But the idea of deploying a trillion sensors in the environment is tricky in some ways. The sensors have to have batteries that last a long time or are able to gather energy from the sun or waves in the ocean. They also might require maintenance from time to time, which would be cumbersome on such a huge scale.
That leads some computer scientists to say, "skip the wireless sensors."
Why not just use people and their phones to collect data about the world?
There will be 5 billion mobile phone subscriptions by years' end, according to the International Telecommunication Union. Many of those are equipped with sensing technology: They have cameras, location monitors and accelerometers.
By tacking on temperature trackers, air quality monitors and the like, these phones could become a vast and potentially useful network of wireless monitors, scattered all over the Earth.
Here are a few examples of how this is starting to happen:
Cochran hopes to move this technology from laptops to mobile phones soon. If that network is expanded, people could get up to 60 seconds of warning before a quake hits.
"That would be enough to get under a table, maybe shut off the gas if you're cooking something on the stove," she said.
Would you be willing to be part of this "smart dust" network? There are obvious privacy concerns with the idea. To send in air quality data, for example, you would also have to send in information about where the data was collected, which would tell someone where you are, potentially all the time, if the data are collected continuously.
Posted: 10:02 AM ET
Will the iPad be bigger than the iPhone?
That's true in a physical sense, obviously. Apple's iPhone fits in your pocket. Its iPad - which is a touch-screen computer without a keyboard - would look ridiculous if you put it up to your ear.
But the iPad, it turns out, is also bigger in terms of initial sales.
Apple on Monday announced it has sold 1 million iPad computers in the 28 days the device has been available. The iPhone, which debuted in 2007, didn't hit the million mark until 74 days after it went on sale.
“Demand continues to exceed supply and we’re working hard to get this magical product into the hands of even more customers," Apple CEO Steve Jobs says in a press release.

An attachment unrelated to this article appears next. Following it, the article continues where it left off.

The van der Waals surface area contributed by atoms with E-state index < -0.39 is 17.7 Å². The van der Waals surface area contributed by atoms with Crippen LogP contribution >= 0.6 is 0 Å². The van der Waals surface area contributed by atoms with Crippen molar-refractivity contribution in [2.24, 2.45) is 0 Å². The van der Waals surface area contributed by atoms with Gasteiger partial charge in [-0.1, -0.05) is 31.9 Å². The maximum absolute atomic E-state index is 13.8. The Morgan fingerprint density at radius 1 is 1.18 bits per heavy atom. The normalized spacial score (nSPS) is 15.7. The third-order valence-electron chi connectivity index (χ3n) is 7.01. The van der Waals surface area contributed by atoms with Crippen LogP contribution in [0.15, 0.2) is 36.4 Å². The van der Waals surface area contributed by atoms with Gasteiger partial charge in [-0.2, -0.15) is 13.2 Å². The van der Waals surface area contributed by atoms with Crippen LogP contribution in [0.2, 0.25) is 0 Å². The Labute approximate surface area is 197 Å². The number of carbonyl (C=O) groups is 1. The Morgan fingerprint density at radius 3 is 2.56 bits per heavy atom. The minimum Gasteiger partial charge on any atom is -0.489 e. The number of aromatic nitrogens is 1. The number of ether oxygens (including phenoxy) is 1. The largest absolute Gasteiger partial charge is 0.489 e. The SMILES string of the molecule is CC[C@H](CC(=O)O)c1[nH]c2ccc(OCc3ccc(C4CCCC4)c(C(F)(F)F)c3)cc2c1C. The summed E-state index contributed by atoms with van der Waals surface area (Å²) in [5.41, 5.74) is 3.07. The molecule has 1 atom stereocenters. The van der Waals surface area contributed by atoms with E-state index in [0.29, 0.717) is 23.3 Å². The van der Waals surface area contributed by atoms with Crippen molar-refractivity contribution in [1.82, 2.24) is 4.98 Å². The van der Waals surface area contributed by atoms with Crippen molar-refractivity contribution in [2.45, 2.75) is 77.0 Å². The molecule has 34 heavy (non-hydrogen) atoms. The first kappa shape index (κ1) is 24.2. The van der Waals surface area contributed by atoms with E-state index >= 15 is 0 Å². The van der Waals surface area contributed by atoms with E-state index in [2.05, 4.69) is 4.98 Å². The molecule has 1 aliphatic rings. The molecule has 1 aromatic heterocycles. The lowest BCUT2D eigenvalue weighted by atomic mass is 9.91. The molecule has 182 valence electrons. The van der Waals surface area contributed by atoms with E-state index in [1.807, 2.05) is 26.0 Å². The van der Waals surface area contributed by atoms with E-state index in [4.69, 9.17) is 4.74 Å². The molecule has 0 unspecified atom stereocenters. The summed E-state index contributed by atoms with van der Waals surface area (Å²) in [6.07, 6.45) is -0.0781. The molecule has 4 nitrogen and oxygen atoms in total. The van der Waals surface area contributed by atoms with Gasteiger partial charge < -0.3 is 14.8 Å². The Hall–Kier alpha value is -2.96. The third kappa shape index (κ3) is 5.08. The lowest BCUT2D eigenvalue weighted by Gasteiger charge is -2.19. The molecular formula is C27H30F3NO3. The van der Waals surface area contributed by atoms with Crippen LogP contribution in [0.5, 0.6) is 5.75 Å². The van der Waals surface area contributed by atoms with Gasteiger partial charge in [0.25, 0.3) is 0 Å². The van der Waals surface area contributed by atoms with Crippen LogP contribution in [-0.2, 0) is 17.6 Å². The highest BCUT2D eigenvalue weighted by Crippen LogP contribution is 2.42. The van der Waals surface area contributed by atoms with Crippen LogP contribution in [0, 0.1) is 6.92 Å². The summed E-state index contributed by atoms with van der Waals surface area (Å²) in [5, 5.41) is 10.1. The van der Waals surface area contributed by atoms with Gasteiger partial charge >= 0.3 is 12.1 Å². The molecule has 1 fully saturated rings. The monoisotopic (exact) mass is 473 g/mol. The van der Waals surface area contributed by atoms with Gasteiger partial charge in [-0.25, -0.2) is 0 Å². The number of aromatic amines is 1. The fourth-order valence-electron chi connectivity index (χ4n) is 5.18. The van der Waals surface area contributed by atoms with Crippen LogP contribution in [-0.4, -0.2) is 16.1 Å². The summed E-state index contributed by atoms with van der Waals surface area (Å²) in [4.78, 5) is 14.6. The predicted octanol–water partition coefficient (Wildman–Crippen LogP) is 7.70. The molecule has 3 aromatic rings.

That begs the question: Will the iPad end up being a bigger hit than the iPhone, which has revolutionized the smartphone industry?
It's very early, and the iPad still has a long way to go. While 1 million iPads have been sold this year, the analyst firm Piper Jaffray says 36 millions iPhones will be sold this year worldwide, according to the blog AppleInsider.
It's also important to note that the iPhone cost $499 and $599 when it first hit the market. Sales didn't really take off until 2008, when Apple slashed the entry-level price of the device to $200, putting it within reach of more consumers.
Let us know what you think in the comments. What, if anything, do these sales figures mean? Is the iPad on track to change popular computing the way the iPhone changed what a mobile phone could be?
April 30, 2010
Posted: 12:12 PM ET
It was already at reality-show proportions. But the tech feud between Apple and Adobe continues to escalate as Adobe responded Thursday to Apple CEO Steve Jobs' sharp criticism of its Flash player format.
The gist from Adobe: So what? We have other friends to play with.
"... Given the legal terms Apple has imposed on developers, we have already decided to shift our focus away from Apple devices for both Flash Player and AIR. We are working to bring Flash Player and AIR to all the other major participants in the mobile ecosystem, including Google, RIM, Palm (soon to be HP), Microsoft, Nokia and others," Adobe's chief technology officer, Kevin Lynch, posted in a blog on Thursday evening.
Lynch said that he still holds out hope Apple and Adobe can work together on the mobile Web.
"We could provide a terrific experience with Flash on the iPhone, iPad and iPod touch," he wrote.
This comes after Jobs posted a missive about flaws with Adobe's Flash. He said the format leads to crashes, hinders app development and doesn't work well with touch-screen devices. That's why Apple does not support Flash video or games on the iPad, iPhone or iPod, he wrote.
Adobe says it has other plans for Flash.
"We look forward to delivering Flash Player 10.1 for Android smartphones as a public preview at Google I/O in May, and then a general release in June. From that point on, an ever increasing number and variety of powerful, Flash-enabled devices will be arriving which we hope will provide a great landscape of choice," Lynch wrote.
Now that both companies have weighed in - all blog style - who do you side with?
Are you a gadgethead? Do you spend hours a day online? Or are you just curious about how technology impacts your life? In this digital age, it's increasingly important to be fluent, or at least familiar, with the big tech trends. From gadgets to Google, smartphones to social media, this blog will help keep you informed.